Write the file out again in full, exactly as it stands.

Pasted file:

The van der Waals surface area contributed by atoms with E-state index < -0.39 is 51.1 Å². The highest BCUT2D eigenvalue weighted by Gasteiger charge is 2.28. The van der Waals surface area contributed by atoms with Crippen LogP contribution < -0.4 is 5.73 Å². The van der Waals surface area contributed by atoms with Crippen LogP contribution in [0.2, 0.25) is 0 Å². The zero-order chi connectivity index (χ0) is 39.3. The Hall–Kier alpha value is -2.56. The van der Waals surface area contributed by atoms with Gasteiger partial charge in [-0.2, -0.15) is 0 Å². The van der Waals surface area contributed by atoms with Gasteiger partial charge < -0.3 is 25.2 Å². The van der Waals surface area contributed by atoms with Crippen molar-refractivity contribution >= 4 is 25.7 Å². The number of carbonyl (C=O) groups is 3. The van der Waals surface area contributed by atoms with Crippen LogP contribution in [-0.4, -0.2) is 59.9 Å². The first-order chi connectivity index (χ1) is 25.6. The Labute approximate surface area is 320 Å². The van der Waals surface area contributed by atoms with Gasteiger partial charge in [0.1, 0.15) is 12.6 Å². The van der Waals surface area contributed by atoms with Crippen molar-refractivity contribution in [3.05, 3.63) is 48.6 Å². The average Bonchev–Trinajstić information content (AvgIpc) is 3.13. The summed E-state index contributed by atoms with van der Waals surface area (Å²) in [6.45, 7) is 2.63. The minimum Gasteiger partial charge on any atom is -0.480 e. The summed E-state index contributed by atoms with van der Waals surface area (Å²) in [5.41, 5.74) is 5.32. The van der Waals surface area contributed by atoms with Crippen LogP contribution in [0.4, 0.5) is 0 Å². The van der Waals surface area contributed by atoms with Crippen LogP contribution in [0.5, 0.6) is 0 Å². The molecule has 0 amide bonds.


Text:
The van der Waals surface area contributed by atoms with E-state index < -0.39 is 51.1 Å². The highest BCUT2D eigenvalue weighted by Gasteiger charge is 2.28. The van der Waals surface area contributed by atoms with Crippen LogP contribution < -0.4 is 5.73 Å². The van der Waals surface area contributed by atoms with Crippen LogP contribution in [0.2, 0.25) is 0 Å². The zero-order chi connectivity index (χ0) is 39.3. The Hall–Kier alpha value is -2.56. The van der Waals surface area contributed by atoms with Gasteiger partial charge in [-0.2, -0.15) is 0 Å². The van der Waals surface area contributed by atoms with Gasteiger partial charge < -0.3 is 25.2 Å². The van der Waals surface area contributed by atoms with Crippen molar-refractivity contribution >= 4 is 25.7 Å². The number of carbonyl (C=O) groups is 3. The van der Waals surface area contributed by atoms with Crippen LogP contribution in [-0.4, -0.2) is 59.9 Å². The first-order chi connectivity index (χ1) is 25.6. The Labute approximate surface area is 320 Å². The van der Waals surface area contributed by atoms with Gasteiger partial charge in [0.1, 0.15) is 12.6 Å². The van der Waals surface area contributed by atoms with Crippen molar-refractivity contribution in [3.05, 3.63) is 48.6 Å². The average Bonchev–Trinajstić information content (AvgIpc) is 3.13. The summed E-state index contributed by atoms with van der Waals surface area (Å²) in [6.45, 7) is 2.63. The minimum Gasteiger partial charge on any atom is -0.480 e. The summed E-state index contributed by atoms with van der Waals surface area (Å²) in [5.41, 5.74) is 5.32. The van der Waals surface area contributed by atoms with Crippen LogP contribution in [0.4, 0.5) is 0 Å². The van der Waals surface area contributed by atoms with Crippen LogP contribution in [0.5, 0.6) is 0 Å². The molecule has 0 amide bonds.